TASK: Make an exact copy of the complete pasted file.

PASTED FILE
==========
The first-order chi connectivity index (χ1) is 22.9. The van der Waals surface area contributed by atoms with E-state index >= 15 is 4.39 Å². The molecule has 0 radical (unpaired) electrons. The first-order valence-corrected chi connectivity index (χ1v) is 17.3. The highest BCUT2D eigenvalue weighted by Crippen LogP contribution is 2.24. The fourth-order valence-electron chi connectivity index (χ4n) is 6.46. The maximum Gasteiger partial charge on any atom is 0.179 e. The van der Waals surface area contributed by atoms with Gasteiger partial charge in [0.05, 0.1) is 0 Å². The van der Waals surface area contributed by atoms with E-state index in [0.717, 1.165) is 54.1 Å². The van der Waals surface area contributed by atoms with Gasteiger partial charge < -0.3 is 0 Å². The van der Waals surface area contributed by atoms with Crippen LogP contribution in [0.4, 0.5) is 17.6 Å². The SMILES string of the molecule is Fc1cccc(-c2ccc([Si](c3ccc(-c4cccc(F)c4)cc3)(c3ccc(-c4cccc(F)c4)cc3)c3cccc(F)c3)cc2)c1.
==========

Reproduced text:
The first-order chi connectivity index (χ1) is 22.9. The van der Waals surface area contributed by atoms with E-state index >= 15 is 4.39 Å². The molecule has 0 radical (unpaired) electrons. The first-order valence-corrected chi connectivity index (χ1v) is 17.3. The highest BCUT2D eigenvalue weighted by Crippen LogP contribution is 2.24. The fourth-order valence-electron chi connectivity index (χ4n) is 6.46. The maximum Gasteiger partial charge on any atom is 0.179 e. The van der Waals surface area contributed by atoms with Gasteiger partial charge in [0.05, 0.1) is 0 Å². The van der Waals surface area contributed by atoms with E-state index in [0.717, 1.165) is 54.1 Å². The van der Waals surface area contributed by atoms with Gasteiger partial charge < -0.3 is 0 Å². The van der Waals surface area contributed by atoms with Crippen LogP contribution in [0.4, 0.5) is 17.6 Å². The SMILES string of the molecule is Fc1cccc(-c2ccc([Si](c3ccc(-c4cccc(F)c4)cc3)(c3ccc(-c4cccc(F)c4)cc3)c3cccc(F)c3)cc2)c1.